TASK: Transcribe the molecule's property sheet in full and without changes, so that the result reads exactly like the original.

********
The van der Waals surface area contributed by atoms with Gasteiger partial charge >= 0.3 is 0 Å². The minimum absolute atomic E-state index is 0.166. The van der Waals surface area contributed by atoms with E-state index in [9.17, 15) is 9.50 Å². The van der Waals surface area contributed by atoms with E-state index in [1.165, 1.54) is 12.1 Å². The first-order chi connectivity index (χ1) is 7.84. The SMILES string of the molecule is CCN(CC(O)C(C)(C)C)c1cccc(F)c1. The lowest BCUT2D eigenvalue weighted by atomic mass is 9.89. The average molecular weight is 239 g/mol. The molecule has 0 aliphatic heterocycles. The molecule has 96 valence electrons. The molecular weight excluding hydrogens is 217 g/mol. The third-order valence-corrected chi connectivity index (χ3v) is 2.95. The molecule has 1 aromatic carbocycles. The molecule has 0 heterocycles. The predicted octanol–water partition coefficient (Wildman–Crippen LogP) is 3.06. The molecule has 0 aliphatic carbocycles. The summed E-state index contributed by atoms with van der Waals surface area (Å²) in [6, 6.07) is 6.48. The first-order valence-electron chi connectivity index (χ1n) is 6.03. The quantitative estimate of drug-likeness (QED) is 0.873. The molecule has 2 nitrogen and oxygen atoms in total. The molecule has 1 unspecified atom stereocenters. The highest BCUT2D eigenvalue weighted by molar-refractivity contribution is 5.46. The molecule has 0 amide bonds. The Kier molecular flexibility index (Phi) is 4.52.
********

The van der Waals surface area contributed by atoms with Gasteiger partial charge >= 0.3 is 0 Å². The minimum absolute atomic E-state index is 0.166. The van der Waals surface area contributed by atoms with E-state index in [9.17, 15) is 9.50 Å². The van der Waals surface area contributed by atoms with E-state index in [1.165, 1.54) is 12.1 Å². The first-order chi connectivity index (χ1) is 7.84. The SMILES string of the molecule is CCN(CC(O)C(C)(C)C)c1cccc(F)c1. The lowest BCUT2D eigenvalue weighted by atomic mass is 9.89. The average molecular weight is 239 g/mol. The molecule has 0 aliphatic heterocycles. The molecule has 96 valence electrons. The molecular weight excluding hydrogens is 217 g/mol. The third-order valence-corrected chi connectivity index (χ3v) is 2.95. The molecule has 1 aromatic carbocycles. The molecule has 0 heterocycles. The predicted octanol–water partition coefficient (Wildman–Crippen LogP) is 3.06. The molecule has 0 aliphatic carbocycles. The summed E-state index contributed by atoms with van der Waals surface area (Å²) in [6, 6.07) is 6.48. The first-order valence-electron chi connectivity index (χ1n) is 6.03. The quantitative estimate of drug-likeness (QED) is 0.873. The molecule has 2 nitrogen and oxygen atoms in total. The molecule has 1 unspecified atom stereocenters. The highest BCUT2D eigenvalue weighted by molar-refractivity contribution is 5.46. The molecule has 0 amide bonds. The Kier molecular flexibility index (Phi) is 4.52.